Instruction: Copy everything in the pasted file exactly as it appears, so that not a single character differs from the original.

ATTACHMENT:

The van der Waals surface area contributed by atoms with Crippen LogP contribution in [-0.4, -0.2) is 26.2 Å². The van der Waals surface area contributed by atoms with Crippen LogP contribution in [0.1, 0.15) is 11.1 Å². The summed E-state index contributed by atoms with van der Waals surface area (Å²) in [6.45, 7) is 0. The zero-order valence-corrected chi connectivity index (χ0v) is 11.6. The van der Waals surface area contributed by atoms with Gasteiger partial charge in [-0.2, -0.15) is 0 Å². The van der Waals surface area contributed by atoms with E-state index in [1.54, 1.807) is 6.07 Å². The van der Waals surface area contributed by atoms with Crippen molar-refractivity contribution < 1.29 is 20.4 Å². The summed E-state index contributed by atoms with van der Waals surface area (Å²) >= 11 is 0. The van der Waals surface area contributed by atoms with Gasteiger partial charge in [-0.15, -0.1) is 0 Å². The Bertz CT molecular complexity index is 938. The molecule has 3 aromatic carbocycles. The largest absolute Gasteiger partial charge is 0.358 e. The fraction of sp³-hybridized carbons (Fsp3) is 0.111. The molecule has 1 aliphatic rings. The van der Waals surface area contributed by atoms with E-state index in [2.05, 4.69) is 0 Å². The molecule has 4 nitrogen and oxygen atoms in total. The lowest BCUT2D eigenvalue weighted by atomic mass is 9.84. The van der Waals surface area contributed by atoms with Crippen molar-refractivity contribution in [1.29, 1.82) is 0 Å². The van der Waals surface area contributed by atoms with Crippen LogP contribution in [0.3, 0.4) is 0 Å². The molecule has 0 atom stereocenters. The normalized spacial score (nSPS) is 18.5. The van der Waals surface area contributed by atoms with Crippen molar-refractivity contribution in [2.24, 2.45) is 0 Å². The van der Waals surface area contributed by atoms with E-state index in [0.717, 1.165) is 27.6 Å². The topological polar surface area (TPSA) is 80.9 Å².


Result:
The van der Waals surface area contributed by atoms with Crippen LogP contribution in [-0.4, -0.2) is 26.2 Å². The van der Waals surface area contributed by atoms with Crippen LogP contribution in [0.1, 0.15) is 11.1 Å². The summed E-state index contributed by atoms with van der Waals surface area (Å²) in [6.45, 7) is 0. The zero-order valence-corrected chi connectivity index (χ0v) is 11.6. The van der Waals surface area contributed by atoms with Gasteiger partial charge in [-0.2, -0.15) is 0 Å². The van der Waals surface area contributed by atoms with E-state index in [1.54, 1.807) is 6.07 Å². The van der Waals surface area contributed by atoms with Crippen molar-refractivity contribution < 1.29 is 20.4 Å². The summed E-state index contributed by atoms with van der Waals surface area (Å²) >= 11 is 0. The van der Waals surface area contributed by atoms with Gasteiger partial charge in [-0.15, -0.1) is 0 Å². The Bertz CT molecular complexity index is 938. The molecule has 3 aromatic carbocycles. The largest absolute Gasteiger partial charge is 0.358 e. The fraction of sp³-hybridized carbons (Fsp3) is 0.111. The molecule has 1 aliphatic rings. The van der Waals surface area contributed by atoms with E-state index in [2.05, 4.69) is 0 Å². The molecule has 4 nitrogen and oxygen atoms in total. The lowest BCUT2D eigenvalue weighted by atomic mass is 9.84. The van der Waals surface area contributed by atoms with Crippen molar-refractivity contribution in [1.29, 1.82) is 0 Å². The van der Waals surface area contributed by atoms with Crippen LogP contribution in [0.3, 0.4) is 0 Å². The molecule has 0 atom stereocenters. The normalized spacial score (nSPS) is 18.5. The van der Waals surface area contributed by atoms with Crippen molar-refractivity contribution in [2.24, 2.45) is 0 Å². The van der Waals surface area contributed by atoms with E-state index in [0.717, 1.165) is 27.6 Å². The topological polar surface area (TPSA) is 80.9 Å².